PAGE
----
With his new release, "Scenes from a Song," guitarist John Hart emerges from a four-year recording hiatus with a new trio and a CD that further fortifies him as an artist deserving wider recognition.
A fixture on the New York music scene for 17 years, Hart’s music career includes credits as a sideman spanning many musical genres and as a bandleader with four albums. In recent years, his association with saxophonist Chris Potter established the foundation for the John Hart Quartet. Now, Hart has pared his ensemble down to bassist Bill Moring and new drummer Tim Horner and has released his first trio recording since 1992.
On "Scenes from a Song," the new trio shows remarkable communication and timing in a recording of seven originals, along with five standards from Billy Strayhorn, Duke Ellington, Antonio Carlos Jobim, Kurt Weill and Joni Mitchell. Hart has more room to display his dazzling chops and his deft touch. He takes full advantage in a series of cuts that range from the funky Mike Stern-ish "Slacker’s Hideaway," to the searing "Obelisk", to the touching solo acoustic rendition of Ellington’s "Melancholia," to the boppish feel of "Trio Slant," and to a splendid rendition of Kurt Weill’s "September Song."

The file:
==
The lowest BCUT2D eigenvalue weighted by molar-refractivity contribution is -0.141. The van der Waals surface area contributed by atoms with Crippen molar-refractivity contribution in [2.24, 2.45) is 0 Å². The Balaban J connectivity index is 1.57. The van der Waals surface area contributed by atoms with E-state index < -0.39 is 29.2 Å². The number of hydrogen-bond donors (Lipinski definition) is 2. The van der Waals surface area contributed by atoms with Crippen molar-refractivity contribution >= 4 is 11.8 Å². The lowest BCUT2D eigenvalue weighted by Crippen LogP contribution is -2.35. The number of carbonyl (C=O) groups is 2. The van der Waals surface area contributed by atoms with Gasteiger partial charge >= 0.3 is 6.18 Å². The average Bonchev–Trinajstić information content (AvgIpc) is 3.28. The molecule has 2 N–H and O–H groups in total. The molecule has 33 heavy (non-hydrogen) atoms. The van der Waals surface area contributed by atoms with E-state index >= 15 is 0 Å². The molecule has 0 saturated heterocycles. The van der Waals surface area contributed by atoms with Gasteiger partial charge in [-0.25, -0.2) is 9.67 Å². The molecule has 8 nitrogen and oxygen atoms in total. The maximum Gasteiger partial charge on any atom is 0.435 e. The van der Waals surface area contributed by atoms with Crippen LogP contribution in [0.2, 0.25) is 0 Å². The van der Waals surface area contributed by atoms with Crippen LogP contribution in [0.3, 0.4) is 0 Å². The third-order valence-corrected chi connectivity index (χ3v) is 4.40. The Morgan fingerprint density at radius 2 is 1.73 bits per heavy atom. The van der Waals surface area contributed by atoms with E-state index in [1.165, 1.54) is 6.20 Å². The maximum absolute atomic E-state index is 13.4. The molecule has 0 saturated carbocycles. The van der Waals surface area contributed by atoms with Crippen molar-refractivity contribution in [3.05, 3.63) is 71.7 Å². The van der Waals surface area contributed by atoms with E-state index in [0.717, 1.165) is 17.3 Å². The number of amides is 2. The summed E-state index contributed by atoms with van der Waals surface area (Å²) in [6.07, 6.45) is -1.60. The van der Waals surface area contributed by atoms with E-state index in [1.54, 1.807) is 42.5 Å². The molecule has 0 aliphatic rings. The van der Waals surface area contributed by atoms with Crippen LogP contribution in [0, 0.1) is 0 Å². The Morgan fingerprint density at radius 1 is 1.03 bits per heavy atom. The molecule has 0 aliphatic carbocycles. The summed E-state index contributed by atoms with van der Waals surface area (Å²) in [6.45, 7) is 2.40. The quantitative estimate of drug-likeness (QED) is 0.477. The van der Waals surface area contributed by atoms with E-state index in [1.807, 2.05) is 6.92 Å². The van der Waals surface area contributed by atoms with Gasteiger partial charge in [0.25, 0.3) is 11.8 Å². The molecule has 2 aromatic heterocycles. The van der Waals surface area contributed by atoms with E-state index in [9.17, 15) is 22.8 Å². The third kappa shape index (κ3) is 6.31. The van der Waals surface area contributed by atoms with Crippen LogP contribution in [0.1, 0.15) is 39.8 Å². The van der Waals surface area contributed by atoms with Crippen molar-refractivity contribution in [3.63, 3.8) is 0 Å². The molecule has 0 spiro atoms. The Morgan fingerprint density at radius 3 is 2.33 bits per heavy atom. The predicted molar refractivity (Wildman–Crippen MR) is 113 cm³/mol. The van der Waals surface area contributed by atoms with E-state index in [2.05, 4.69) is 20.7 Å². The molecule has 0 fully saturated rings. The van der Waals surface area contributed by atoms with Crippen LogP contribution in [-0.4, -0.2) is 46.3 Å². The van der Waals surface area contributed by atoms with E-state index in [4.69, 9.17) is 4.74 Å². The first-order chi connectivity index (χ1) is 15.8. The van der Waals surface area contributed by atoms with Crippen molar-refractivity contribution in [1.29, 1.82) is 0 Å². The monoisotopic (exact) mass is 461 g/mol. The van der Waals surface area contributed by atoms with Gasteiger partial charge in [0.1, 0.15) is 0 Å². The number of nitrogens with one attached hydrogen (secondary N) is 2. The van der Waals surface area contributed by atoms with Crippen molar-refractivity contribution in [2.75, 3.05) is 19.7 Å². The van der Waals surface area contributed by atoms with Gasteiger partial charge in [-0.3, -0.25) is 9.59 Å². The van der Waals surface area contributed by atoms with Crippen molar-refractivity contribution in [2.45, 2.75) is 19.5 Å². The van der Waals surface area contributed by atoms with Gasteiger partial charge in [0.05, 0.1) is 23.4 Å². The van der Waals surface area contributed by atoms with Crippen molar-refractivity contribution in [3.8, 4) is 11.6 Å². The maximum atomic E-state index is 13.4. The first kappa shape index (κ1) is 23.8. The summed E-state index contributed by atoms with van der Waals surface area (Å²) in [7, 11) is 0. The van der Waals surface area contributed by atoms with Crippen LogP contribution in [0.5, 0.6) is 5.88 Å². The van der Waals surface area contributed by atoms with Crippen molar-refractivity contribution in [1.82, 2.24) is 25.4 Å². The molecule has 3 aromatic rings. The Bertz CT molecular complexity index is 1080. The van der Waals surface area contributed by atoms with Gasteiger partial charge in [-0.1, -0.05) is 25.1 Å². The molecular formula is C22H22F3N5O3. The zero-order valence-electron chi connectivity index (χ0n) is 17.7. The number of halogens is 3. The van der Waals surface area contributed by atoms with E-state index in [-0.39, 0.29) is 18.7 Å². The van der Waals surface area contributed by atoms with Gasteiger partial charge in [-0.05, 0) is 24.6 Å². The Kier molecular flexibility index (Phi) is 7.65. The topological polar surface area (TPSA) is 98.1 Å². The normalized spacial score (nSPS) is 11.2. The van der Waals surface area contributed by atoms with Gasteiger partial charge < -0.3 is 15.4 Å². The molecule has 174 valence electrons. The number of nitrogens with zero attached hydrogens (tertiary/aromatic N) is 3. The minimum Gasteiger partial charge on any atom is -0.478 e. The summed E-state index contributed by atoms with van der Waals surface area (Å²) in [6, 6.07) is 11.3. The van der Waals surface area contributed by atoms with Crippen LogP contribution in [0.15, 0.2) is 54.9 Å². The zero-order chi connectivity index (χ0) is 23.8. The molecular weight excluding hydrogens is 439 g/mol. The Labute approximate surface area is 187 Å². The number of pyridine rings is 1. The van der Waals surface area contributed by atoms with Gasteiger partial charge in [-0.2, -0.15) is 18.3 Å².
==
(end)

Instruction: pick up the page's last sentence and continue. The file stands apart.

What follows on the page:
Hart explores many depths, showcasing lyrical balance on the title track and on Mitchell’s "Both Sides Now," while Strayhorn’s "Passion Flower" captures Hart’s subtle sensibilities.
Hart has loads of talent, from nimble solo phrases to the careful restraint and chordal voicings of ballads. While not groundbreaking, "Scenes From a Song" is a comfortable listen from a lesser-known artist who has complete and pleasing command of his musical vehicle.